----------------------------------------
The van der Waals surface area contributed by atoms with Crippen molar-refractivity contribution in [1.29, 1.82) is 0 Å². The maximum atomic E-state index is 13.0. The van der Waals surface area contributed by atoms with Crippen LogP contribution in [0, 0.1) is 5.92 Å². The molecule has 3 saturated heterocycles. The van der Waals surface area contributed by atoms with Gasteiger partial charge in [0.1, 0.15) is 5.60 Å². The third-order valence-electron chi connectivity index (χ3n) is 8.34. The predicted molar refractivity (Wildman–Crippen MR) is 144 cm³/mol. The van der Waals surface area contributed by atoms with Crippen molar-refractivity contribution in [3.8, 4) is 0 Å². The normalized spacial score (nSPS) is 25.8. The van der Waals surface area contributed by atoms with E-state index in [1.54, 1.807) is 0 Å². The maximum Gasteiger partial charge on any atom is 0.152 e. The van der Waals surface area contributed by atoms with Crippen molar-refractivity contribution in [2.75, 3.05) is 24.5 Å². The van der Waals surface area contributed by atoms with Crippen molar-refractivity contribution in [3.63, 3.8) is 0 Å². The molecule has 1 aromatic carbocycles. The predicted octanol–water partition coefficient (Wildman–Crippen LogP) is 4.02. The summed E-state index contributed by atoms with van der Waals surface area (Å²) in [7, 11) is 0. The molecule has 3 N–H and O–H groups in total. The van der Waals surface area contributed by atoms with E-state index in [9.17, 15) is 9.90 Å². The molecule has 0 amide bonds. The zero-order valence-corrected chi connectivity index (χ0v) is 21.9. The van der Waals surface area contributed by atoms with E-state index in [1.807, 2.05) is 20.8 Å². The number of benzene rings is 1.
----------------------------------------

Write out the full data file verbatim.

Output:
The van der Waals surface area contributed by atoms with Crippen molar-refractivity contribution in [1.29, 1.82) is 0 Å². The maximum atomic E-state index is 13.0. The van der Waals surface area contributed by atoms with Crippen LogP contribution in [0, 0.1) is 5.92 Å². The molecule has 3 saturated heterocycles. The van der Waals surface area contributed by atoms with Gasteiger partial charge in [0.1, 0.15) is 5.60 Å². The third-order valence-electron chi connectivity index (χ3n) is 8.34. The predicted molar refractivity (Wildman–Crippen MR) is 144 cm³/mol. The van der Waals surface area contributed by atoms with Crippen molar-refractivity contribution in [3.8, 4) is 0 Å². The normalized spacial score (nSPS) is 25.8. The van der Waals surface area contributed by atoms with E-state index in [1.54, 1.807) is 0 Å². The maximum Gasteiger partial charge on any atom is 0.152 e. The van der Waals surface area contributed by atoms with Crippen molar-refractivity contribution in [2.75, 3.05) is 24.5 Å². The van der Waals surface area contributed by atoms with Crippen molar-refractivity contribution in [3.63, 3.8) is 0 Å². The molecule has 1 aromatic carbocycles. The predicted octanol–water partition coefficient (Wildman–Crippen LogP) is 4.02. The summed E-state index contributed by atoms with van der Waals surface area (Å²) in [7, 11) is 0. The molecule has 3 N–H and O–H groups in total. The van der Waals surface area contributed by atoms with E-state index in [9.17, 15) is 9.90 Å². The molecule has 0 amide bonds. The zero-order valence-corrected chi connectivity index (χ0v) is 21.9. The van der Waals surface area contributed by atoms with E-state index in [1.807, 2.05) is 20.8 Å². The number of benzene rings is 1.